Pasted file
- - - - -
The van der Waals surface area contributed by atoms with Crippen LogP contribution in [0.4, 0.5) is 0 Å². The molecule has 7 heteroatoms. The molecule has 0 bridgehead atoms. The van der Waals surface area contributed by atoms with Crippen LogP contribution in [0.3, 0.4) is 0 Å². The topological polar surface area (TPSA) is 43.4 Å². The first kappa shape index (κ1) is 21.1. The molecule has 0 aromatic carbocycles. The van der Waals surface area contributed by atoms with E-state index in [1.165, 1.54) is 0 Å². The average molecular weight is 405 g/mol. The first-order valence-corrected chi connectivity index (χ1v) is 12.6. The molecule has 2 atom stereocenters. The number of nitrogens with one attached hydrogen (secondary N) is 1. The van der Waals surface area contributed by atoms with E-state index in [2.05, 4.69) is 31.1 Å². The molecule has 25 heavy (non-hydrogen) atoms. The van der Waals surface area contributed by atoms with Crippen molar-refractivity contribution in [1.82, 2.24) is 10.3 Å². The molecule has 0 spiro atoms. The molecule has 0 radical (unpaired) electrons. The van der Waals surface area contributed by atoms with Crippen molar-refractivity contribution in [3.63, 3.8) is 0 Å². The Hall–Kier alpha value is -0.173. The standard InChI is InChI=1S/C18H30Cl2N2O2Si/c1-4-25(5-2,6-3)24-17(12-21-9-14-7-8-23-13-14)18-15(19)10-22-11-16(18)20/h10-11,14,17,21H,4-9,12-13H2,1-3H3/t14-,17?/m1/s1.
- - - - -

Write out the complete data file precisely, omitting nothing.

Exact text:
The van der Waals surface area contributed by atoms with Crippen LogP contribution in [0.4, 0.5) is 0 Å². The molecule has 7 heteroatoms. The molecule has 0 bridgehead atoms. The van der Waals surface area contributed by atoms with Crippen LogP contribution in [0.3, 0.4) is 0 Å². The topological polar surface area (TPSA) is 43.4 Å². The first kappa shape index (κ1) is 21.1. The molecule has 0 aromatic carbocycles. The van der Waals surface area contributed by atoms with E-state index in [1.165, 1.54) is 0 Å². The average molecular weight is 405 g/mol. The first-order valence-corrected chi connectivity index (χ1v) is 12.6. The molecule has 2 atom stereocenters. The number of nitrogens with one attached hydrogen (secondary N) is 1. The van der Waals surface area contributed by atoms with E-state index in [2.05, 4.69) is 31.1 Å². The molecule has 25 heavy (non-hydrogen) atoms. The van der Waals surface area contributed by atoms with Crippen molar-refractivity contribution in [1.82, 2.24) is 10.3 Å². The molecule has 0 spiro atoms. The molecule has 0 radical (unpaired) electrons. The van der Waals surface area contributed by atoms with Crippen molar-refractivity contribution in [3.63, 3.8) is 0 Å². The Hall–Kier alpha value is -0.173. The standard InChI is InChI=1S/C18H30Cl2N2O2Si/c1-4-25(5-2,6-3)24-17(12-21-9-14-7-8-23-13-14)18-15(19)10-22-11-16(18)20/h10-11,14,17,21H,4-9,12-13H2,1-3H3/t14-,17?/m1/s1.